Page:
As we forgive them

The unmerciful servant (Matthew 18:21-35)

One day St Peter came up to Jesus with a question he wanted answering.  “Lord”, he asked, “how often must I forgive my brother if he wrongs me?  As often as seven times?” (Jerusalem Bible, Matthew 18:21).  Peter must have thought that his seven times was very generous, but Jesus told him, not seven but seventy times seven, meaning, times without number. And then Jesus explained what he meant by telling Peter and the other Apostles a story, the Parable of the Unmerciful Servant.

A huge debt forgiven

There was once a king whose kingdom was divided up into provinces.  Over each of these provinces he had appointed a governor whose duty was to see that the people paid the taxes and that the money so collected went into the king’s treasury.  One day the king examined the provincial accounts and discovered that a certain governor was short of a huge sum of money – 10,000 talents.  (A labourer would have to work for more than 15 years to earn just one talent). (1)  The governor had evidently been helping himself to the taxes and had spent the money wildly.  So the unhappy man was brought before the king who ordered him to be sold, and his wife and children, and all his property.  It was impossible for the governor ever to pay all he owed: all he could do was to throw himself on the king’s mercy.  So he fell at the king’s feet and asked the king to give him time to pay: “Give me time and I will pay the whole sum”.  Whereupon the king did much more than give him time to pay; he cancelled the whole enormous debt and set the man free (Jerusalem Bible, Matthew 18: 23-27).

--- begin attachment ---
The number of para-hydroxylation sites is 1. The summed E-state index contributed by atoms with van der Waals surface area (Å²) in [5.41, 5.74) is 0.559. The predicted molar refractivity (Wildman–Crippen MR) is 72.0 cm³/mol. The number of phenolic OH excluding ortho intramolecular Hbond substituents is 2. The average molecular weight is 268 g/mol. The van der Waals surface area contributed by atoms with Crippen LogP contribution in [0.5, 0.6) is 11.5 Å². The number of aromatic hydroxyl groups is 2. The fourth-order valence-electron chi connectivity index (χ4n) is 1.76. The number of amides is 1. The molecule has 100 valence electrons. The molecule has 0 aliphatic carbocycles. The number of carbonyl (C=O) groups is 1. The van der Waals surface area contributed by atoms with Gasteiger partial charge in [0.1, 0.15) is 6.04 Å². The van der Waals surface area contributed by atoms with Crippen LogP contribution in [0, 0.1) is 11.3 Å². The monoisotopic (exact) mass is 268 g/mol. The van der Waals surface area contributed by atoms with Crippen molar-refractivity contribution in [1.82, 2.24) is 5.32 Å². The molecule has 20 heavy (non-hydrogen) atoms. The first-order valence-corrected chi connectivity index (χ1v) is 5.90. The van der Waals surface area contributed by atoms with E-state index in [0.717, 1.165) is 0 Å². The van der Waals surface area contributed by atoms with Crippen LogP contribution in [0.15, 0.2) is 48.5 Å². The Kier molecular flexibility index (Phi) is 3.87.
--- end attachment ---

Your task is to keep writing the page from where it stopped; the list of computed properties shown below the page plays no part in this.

Failure to forgive

As the governor went joyfully down the palace steps he came across a man from his province who happened to owe him 100 denarii.  (One denarius was the usual daily wage for a labourer). (2)  The governor seized the poor man by the throat and said, “Pay what you owe me”.  The man fell at his feet and begged for time to pay in the same words the governor himself had been using only a few minutes before: “Give me time and I will pay you” (Jerusalem Bible, Matthew 18:28,29).  But the governor refused and threw him into prison until the money should be paid.

It was not long before the king was told of what had happened, and he lost no time in sending for the governor.  “You wicked servant”, said the king in great anger, “I cancelled all that debt of yours when you appealed to me.  Were you not bound, then, to have pity on your fellow servant just as I had pity on you?” (Jerusalem Bible, Matthew 18:32,33).  And the king handed him over to be tortured in case he had any money hidden away, and to be kept in prison until he had paid all he owed.  And Jesus ended the parable by saying, “And that is how my heavenly Father will deal with you unless you each forgive your brother from your heart” (Jerusalem Bible, Matthew 18:35).  Notice those last words, from your heart.

Importance of forgiving others